Researchers recently uncovered the following novel attack on the Python Package Index (PyPI).
ReversingLabs detected a Python package in April that mixed malware with compiled code as a way to evade detection by security tools that only check source code files and not compiled output.
“It may be the first supply chain attack to take advantage of the fact that Python byte code (PYC) files can be directly executed, and it comes amid a spike in malicious submissions to the Python Package Index,” Karlo Zanki, a reverse engineer at ReversingLabs, wrote in a report on Thursday.
“If so, it poses yet another supply chain risk going forward, since this type of attack is likely to be missed by most security tools, which only scan Python source code (PY) files.”
It’s a worrying threat given the increasing number of attacks not only on PyPI but other open source code repositories like GitHub, NPM, and RubyGems. Miscreants are trying to slip malicious code into packages via these platforms in hopes that developers will grab one and inadvertently put the bad code into their software.
Developers who use PyPI now have to contend with a possible threat that is designed to go undetected by popular security tools.
A new attack technique
For now, the package unearthed by ReversingLabs – named fshec2 – appears to be out of the mix. On April 17 the biz notified PyPI’s security team about the threat, and it was promptly removed from the repository. However, PyPI’s team did tell ReversingLabs that it had never seen that type of attack before and other miscreants may use similar techniques, apparently.
Zanki wrote that ReversingLabs routinely scans repositories for suspicious files, which tend to show themselves through unusual qualities and behaviors. The fshec2 package was no different, holding URLs that reference a mystery remote host by IP address, creating new processes, and executing files.
A deeper dive into the package found that it only held three files, two of which were benign. However, the third file – full.pyc – caught the researchers’ interest. What they found was a malware loader that didn’t follow the typical patterns of attacks seen in PyPI incidents.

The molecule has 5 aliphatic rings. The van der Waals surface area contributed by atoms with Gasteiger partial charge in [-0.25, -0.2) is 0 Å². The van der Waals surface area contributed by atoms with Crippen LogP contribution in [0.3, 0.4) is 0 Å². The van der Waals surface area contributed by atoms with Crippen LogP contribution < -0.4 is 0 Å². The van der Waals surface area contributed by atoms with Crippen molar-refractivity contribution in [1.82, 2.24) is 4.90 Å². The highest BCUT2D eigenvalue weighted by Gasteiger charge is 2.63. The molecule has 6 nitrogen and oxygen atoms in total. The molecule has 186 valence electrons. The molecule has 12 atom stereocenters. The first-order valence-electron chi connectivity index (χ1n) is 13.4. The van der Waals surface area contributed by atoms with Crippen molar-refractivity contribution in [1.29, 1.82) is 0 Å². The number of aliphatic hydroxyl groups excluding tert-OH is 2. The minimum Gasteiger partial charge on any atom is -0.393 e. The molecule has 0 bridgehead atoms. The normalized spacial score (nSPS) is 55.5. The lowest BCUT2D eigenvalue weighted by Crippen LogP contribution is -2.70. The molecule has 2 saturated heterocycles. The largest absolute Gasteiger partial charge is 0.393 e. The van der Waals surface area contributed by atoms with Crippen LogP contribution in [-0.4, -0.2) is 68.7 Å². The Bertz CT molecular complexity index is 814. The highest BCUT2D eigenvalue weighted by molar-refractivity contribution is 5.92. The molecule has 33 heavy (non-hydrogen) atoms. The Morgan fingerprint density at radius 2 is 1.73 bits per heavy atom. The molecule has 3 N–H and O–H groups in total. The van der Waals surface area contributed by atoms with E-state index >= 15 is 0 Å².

Most such attacks use obfuscation measures to hide malware published to the repository from analysts or detection tools – and such techniques are getting better and more plentiful. However, fschec2 didn’t bother with obfuscation. Instead, it placed all the malicious code and functions into a single file that held compiled Python bytecode.
Putting all that into the file and sending it over the web was also unusual. Typically, attackers will gain initial entry by compromising a system and then have tools within the code communicate with a command-and-control (C2) server, which will then send the malware to be executed.
Malicious functions in bytecode
Looking more into the full.pyc file, ReversingLabs found a method called
get_path which performs the expected malicious functions seen in other malevolent PyPI packages – including collecting usernames, hostnames, and directory listings. However,
get_path isn’t found “in readable form” inside fshec2 because it’s in the full.pyc file – which holds bytecode rather than source code.
Bytecode is a representation of Python code used as a set of instructions for the Python Virtual Machine. Unlike source code written by humans, bytecode is converted code that can be interpreted easily by a machine but is difficult to be understood by humans. Thus,
get_path wasn’t seen in readable form and Inspector – the tool provided by the PyPI security team to scan PyPI packages – can’t analyze binary files for malicious content or behavior.
“Compiled code from the .pyc file needed to be decompiled in order to analyze its content,” Zanki wrote. “Once that was accomplished, the suspicious and malicious functionality was easy to see. The discovery of malicious code in the fshec2 package underscores why the ability to detect malicious functions such as
get_path is becoming more important for both security and DevSecOps teams.”
Most security tools also don’t typically run source code analysis when inspecting packages, which is “why malware hidden inside the Python compiled byte code could slip under the radar of the traditional security solutions” according to Zanki.
Repositories under attack
PyPI, GitHub, and other repositories have been under steady attack for years. Last month, PyPI – which has more than 455,000 Python code repositories – saw so many attempts to create malicious accounts and code libraries that it stopped allowing new users and projects in for a while.
That said, PyPI is working to harden its security. That means removing automatic PGP signature support, announcing Amazon Web Services as the group’s security sponsor – including a $144,000 investment to fund security projects – and creating a security engineer role.
Most recently, the organization said it is making two-factor authentication a requirement for all accounts by the end of the year. The group first talked about this in 2019 and last year made it mandatory for projects in the top 1 percent of downloads.
Other repositories are doing the same. In March, GitHub rolled out 2FA requirements for developers who contribute to public projects. Last year, it made it mandatory for the maintainers of the top 100 npm packages, and later in 2022 expanded it to cover all maintainers of packages with more than a million weekly downloads or packages with more than 500 dependents.
RubyGems last year started requiring multi-factor authentication for owners of packages with more than 180 million downloads. ®